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The Link Between Israel's LGBTQ Community and Arms Sales

Eitay Mack
Eitay Mack
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A gay button on a computer keyboard.
Credit: Valery Evlakhov / Shutterstock
Eitay Mack
Eitay Mack

It was revealed on Friday that the Black Shadow hacking group had breached the servers of the Cyberserve web hosting company, which hosts, among others, the LGBTQ dating site Atraf.

The hackers ended up stealing the personal data of many this site's users. The hacking justifiably raised a furor among many people, not just those who are still in the closet. It was good to see that the LGBT Task Force (Aguda) was quick to publish, along with the Israel Internet Association, some guidelines for users whose information had leaked from the Atraf website, which also bolstered the Aguda hotline.

The question is whether the hacking of the website, which is not over, will evoke some soul-searching over the pact made by the institutional part of the LGBTQ community in Israel – by what is termed its “senior members” – with Israel’s high-tech industry. While in past years commercial enterprises worried about losing customers if they publicly appealed to the gay community, in recent years, in Israel as in other Western countries, giving the community a bear hug has become an inseparable part of image-building campaigns used by companies, coinciding with the trend toward moderation in the LGBTQ community’s struggle for equal rights.

A peak in this fad of corporate bear-hugging came in 2018, when many Israeli companies publicly joined the campaign to fight discrimination against LGBTQ community members in the law regulating surrogacy. Israeli companies take pride in employing members of the community, even encouraging them to apply for jobs.

Protesters in Tel Aviv demonstrating against LGBTQ discrimination in the surrogacy law, in 2018.Credit: Moti Milrod

To the misfortune of Israel’s LGBTQ community, the high-tech industry is heavily involved in the occupation of Palestinian land and in the development and sale of weapons systems, mobile phone hacking systems and surveillance tools, which go to countries in which the persecution of the LGBTQ community is harsh, anchored in law, and serves as the official policy of the regime. These systems are not sold on the black market but through licenses given by Israel’s Defense Ministry, according to polices and interests defined by Israel’s governments, such as the soliciting of pro-Israel voting in international forums.

Thus, in honor of Gay Pride Month in June 2020, Israel Weapons Industries (IWI) posted on its website a picture of a pink Tavor rifle, with the caption: “The color doesn’t make a difference.”

The Tavor and Galil Ace rifles made by IWI are used, among others, by the private security force protecting Uganda’s dictator Yoweri Museveni. The Special Forces Command is a private security unit that exists outside of Uganda’s laws, with Museveni’s alcoholic son commanding it from time to time. This force is one of Museveni’s main sources of power, and in October 2018 he gave it permission to aim live ammunition at demonstrations and beat up opposition protesters. Before that, in September 2017, soldiers in this unit raided the parliament building to stop a filibuster conducted by the opposition in an attempt to delay a vote on a constitutional amendment. The amendment was meant to remove age restrictions on presidential candidates and to allow Museveni to remain president for life.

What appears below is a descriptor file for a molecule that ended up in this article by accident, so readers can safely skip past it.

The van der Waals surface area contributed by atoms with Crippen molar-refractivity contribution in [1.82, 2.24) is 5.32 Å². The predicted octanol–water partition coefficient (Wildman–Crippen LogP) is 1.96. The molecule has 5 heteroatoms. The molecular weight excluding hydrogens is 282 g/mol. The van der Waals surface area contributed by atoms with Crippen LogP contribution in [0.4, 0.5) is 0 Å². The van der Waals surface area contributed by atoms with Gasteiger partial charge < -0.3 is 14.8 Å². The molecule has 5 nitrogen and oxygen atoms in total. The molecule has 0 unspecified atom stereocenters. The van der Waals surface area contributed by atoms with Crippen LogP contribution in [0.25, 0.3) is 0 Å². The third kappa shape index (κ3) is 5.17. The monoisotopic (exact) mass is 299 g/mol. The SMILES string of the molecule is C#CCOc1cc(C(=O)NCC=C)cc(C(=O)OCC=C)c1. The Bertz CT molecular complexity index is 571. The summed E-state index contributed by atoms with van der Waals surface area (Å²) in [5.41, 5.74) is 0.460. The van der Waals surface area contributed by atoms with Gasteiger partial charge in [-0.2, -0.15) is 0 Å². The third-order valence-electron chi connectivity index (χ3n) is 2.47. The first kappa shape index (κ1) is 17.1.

During the raid, opposition parliamentarians were physically assaulted and arrested, one of them getting his spine broken. Since the latest fraudulent election on January 14, the force has been abducting opposition activists, “disappearing” and torturing them.

The LGBTQ community has been Museveni’s constant scapegoat. Uganda still has a law criminalizing “unnatural” sex acts. The parliament passed an Anti-Homosexual Act in 2014, which included a definition of several criminal activities that carried draconian penalties, including life imprisonment. This law was repealed in August of that year by the country’s constitutional court, but the Museveni regime and his defense forces continue to persecute, assault, detain and torture members of the LGBTQ community, as well as denying them medical services. This has been documented in numerous reports by international human rights groups.

In August 2019, Uganda’s defense forces arrested 33 transgender people, claiming they had taken part in an illegal gathering. Coronavirus regulations were also used to arrest members of this community and to raid its meeting venues. Before the election, mass demonstrations erupted following the arrest of Bobi Wine, one of the opposition leaders. These were brutally suppressed by security forces. In November 2020, Museveni posted a video on his Twitter account, showing a speech he gave on the background of these demonstrations. Among the claims he made was one suggesting that the demonstrators had received support from “foreigners and homosexuals.”

Like IWI, the Israeli digital intelligence company Cellebrite, which sells systems for hacking mobile phones and extracting all the information they contain, including deleted information, has in recent years been marking Gay Pride Month, taking pride in employing LGBTQ community members. In June 2021, to show how it was celebrating this month, Osnat Tirosh, senior VP for human resources at Cellebrite, told Israel Hayom that “as a company whose vision is the creation of a safer world through its technology, a company that assists law enforcement in saving and protecting lives, values of equality and acceptance of the other are part of our DNA.”